This is a short story I wrote for my fiction writing course. It’s a little more cutesy than the stories I usually write, but I thought it might be a fun little read. Enjoy!
PS. I got published!! Not this story…yet… 🙂
Furry Little Problems
“I am going to destroy that little bastard.”
Deloris stood in the doorway to the living room, hands on hips, eyes trained on her husband. He read the newspaper with his feet lounging on top of his footrest and glasses lying on the tip of his nose. With a slight lift of the chin, Bob chuckled.
“Deloris, it’s just a cat. You love cats.”
She shook her head. “I tolerate cats. This is not a cat. It’s a demon!”
He rolled his eyes. “What’d he do now?”
“It keeps coming onto my porch eating the food you keep feeding it.”
“Wolfie’s hungry.” Bob turned back to his paper.
“It looks plenty well fed.”
“I think he likes you.”
He looked back up from the paper when he heard the water start to run.
“What are you doing, Dee?”
“Filling up this old squirt bottle of Tabby’s.”
“You can’t spit water at someone else’s cat.”
Deloris watched him with an evil, determined glint in her eye.
“If you prefer, I could always just spit on him myself!”
She stomped out of the room and back onto the porch.
Deloris and Bob spent their summers on 1 Pebble Road in a small town near Chatham on Cape Cod. Their little well-kept white cottage sat at the corner of a dead-end road. The pathway leading up to the front of their house was made of small stones wedged between soil and fresh cut grass. A single sea shell lay on top of the one step before the door. Deloris prided herself on the crisp, cleanness of both the interior and exterior of her home.
Inside, the living room walls looked like drift wood, grey with a shelf sitting at the top full of sea shells and knick knacks collected over the years, all lined up in a neat order. On days when the rain poured down keeping them from a day at the beach, or on nights when the air was too cold to sit out on the porch, they lounged in their chairs. Deloris filled out the day’s crossword puzzle, while Bob read an assortment of newspapers.
Deloris and Bob ate their breakfasts on the porch, sitting in their matching white-wicker rocking chairs. They looked out to a view of their backyard where one tree imposed the manicured lawn and a rickety old eyesore of a clothesline lay hidden to the far side. Behind was the no longer used cranberry bog that composed most of their back yard.
They were growing older. In the beginning years of their retirement, Deloris was a former registered nurse, Bob a grade school teacher. They had matching white, grey hair and often wore an array of matching navy blue tees and khaki shorts. Their one daughter, Mary, visited on her two weeks’ summer vacation and off weekends when she had the chance. They had a small group of friends who were also married and retired, went to one of three beaches during the day, and played card games at night. Deloris appreciated routine.
When Mary was younger and still living at home, they had a cat, Tabby, who had long since died. She left behind only a cat door from the porch to outside. Tabby had been polite in Deloris’ opinion. A good cat. She never whined or cried, didn’t bring in unwelcome surprises like dead mice or birds, and she belonged to them so Deloris knew that she was well-cared for and clean. It never occurred to them to block the old cat door, even though they never intended to get a new one, until the day Wolfie started coming around.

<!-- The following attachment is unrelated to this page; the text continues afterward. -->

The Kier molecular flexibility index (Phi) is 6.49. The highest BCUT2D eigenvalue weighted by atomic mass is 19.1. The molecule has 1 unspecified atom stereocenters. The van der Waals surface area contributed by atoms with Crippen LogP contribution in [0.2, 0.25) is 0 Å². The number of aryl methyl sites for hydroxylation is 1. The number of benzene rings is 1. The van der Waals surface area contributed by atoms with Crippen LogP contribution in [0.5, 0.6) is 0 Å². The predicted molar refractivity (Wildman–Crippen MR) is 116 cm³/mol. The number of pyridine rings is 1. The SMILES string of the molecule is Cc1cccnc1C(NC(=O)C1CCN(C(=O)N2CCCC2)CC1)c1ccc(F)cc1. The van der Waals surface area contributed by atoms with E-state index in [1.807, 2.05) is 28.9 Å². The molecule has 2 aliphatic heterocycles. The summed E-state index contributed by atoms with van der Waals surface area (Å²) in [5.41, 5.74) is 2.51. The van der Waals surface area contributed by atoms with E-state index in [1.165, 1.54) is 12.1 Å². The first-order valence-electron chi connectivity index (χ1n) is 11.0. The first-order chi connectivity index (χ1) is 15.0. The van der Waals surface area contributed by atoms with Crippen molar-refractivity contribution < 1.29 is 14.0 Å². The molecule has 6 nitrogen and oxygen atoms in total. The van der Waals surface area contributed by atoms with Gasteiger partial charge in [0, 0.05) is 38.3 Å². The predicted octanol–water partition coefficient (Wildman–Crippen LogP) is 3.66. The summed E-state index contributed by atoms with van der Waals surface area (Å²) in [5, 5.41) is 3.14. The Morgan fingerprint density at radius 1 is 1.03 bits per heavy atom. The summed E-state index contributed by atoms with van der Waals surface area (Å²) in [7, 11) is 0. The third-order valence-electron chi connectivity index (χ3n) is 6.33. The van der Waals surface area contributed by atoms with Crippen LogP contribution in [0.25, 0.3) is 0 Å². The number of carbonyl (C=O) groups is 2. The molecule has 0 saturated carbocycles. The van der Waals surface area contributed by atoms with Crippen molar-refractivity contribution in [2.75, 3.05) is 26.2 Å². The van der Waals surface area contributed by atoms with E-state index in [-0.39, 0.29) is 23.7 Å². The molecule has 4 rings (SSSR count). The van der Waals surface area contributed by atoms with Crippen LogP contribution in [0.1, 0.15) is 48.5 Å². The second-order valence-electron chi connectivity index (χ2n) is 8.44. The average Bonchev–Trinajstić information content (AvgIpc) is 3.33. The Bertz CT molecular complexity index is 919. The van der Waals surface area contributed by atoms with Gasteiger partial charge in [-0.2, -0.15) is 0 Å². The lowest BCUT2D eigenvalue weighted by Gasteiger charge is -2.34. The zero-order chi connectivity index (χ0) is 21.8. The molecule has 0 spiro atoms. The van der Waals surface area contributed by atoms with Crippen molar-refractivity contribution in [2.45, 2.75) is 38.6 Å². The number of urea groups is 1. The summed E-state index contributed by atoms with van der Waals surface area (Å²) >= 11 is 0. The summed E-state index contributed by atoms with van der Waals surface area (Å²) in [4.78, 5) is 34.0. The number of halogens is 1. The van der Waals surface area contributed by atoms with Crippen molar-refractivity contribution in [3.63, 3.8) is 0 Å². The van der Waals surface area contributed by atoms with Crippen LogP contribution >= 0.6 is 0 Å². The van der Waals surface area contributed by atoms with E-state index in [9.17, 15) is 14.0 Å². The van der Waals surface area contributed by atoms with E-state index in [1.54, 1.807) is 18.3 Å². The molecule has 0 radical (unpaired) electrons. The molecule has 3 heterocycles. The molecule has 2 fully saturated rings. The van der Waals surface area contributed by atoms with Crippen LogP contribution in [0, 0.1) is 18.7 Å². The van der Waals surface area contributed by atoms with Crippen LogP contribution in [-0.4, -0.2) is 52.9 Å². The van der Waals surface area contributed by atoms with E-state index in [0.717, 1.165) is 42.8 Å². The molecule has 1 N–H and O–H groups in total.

Wolfie was a black, grey, and white scruffy-looking cat with a slight belly and a long, fluffy tail. Clumps of fur built up, giving him the impression of being made of lumps. Deloris was appalled at the sight of his disorderliness, Bob thought he looked cute. They had no idea what the cat’s real name was, but Bob called him Wolfie because he ate a lot and wolfed down his food. The thought was that he belonged to one of the other houses lining the bog. He preferred to spend his days torturing Deloris.
Wolfie burst through the screen door and woke them up every morning, meowing and clawing at the door to their house. Bob either slept through it or was down at the town’s donut shop gossiping with the boys. Deloris stumbled out of bed, threw on her pink robe and slippers and glared down at the cat who stared back with equal interest.
Deloris realized too late that Bob had been leaving food for him. She tried to kick the habit, but when Wolfie grew angry, he left claw marks on her door. Finding it was easier to appease him, she left the food, but tried to come up with other ways to get rid of him.
After calling all of the neighbors, Wolfie remained unaccounted for, and this annoyed her more. Deloris did not want a stray cat anywhere near her house. Who knew what it was infested with or could bring into her house? She blocked the door with a hassock, but Wolfie pushed right past it. She went digging in the closet for one of Bob’s eight pound weights to block it with the hassock, then added a second for good measure. For two days there was no interrupted sleep and no sign of Wolfie. On the third day, after she had been woken up at the crack of dawn to the familiar whining, she stomped back into her bedroom and threw everything onto the bed.
“That cat of yours has been lifting weights. How’d he get through this?”
Bob laughed and threw the covers over his head to go back to sleep.